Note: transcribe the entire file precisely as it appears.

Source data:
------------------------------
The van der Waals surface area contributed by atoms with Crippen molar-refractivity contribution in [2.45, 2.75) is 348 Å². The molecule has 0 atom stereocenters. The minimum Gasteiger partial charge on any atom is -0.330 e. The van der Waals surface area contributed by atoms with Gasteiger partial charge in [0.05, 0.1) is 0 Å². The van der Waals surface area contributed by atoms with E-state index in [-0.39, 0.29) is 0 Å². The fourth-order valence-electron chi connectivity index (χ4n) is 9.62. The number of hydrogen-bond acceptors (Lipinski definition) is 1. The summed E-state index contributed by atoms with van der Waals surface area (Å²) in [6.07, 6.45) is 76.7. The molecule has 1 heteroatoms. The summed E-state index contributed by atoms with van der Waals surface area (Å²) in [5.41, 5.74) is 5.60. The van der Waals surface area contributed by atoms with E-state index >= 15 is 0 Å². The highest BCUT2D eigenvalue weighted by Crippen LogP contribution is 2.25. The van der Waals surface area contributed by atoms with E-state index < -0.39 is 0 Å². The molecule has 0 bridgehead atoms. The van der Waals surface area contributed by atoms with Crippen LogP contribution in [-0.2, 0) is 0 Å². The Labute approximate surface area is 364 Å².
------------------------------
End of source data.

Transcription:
The van der Waals surface area contributed by atoms with Crippen molar-refractivity contribution in [2.45, 2.75) is 348 Å². The molecule has 0 atom stereocenters. The minimum Gasteiger partial charge on any atom is -0.330 e. The van der Waals surface area contributed by atoms with Gasteiger partial charge in [0.05, 0.1) is 0 Å². The van der Waals surface area contributed by atoms with E-state index in [-0.39, 0.29) is 0 Å². The fourth-order valence-electron chi connectivity index (χ4n) is 9.62. The number of hydrogen-bond acceptors (Lipinski definition) is 1. The summed E-state index contributed by atoms with van der Waals surface area (Å²) in [6.07, 6.45) is 76.7. The molecule has 1 heteroatoms. The summed E-state index contributed by atoms with van der Waals surface area (Å²) in [5.41, 5.74) is 5.60. The van der Waals surface area contributed by atoms with E-state index >= 15 is 0 Å². The highest BCUT2D eigenvalue weighted by Crippen LogP contribution is 2.25. The van der Waals surface area contributed by atoms with E-state index < -0.39 is 0 Å². The molecule has 0 bridgehead atoms. The van der Waals surface area contributed by atoms with Crippen LogP contribution in [-0.2, 0) is 0 Å². The Labute approximate surface area is 364 Å².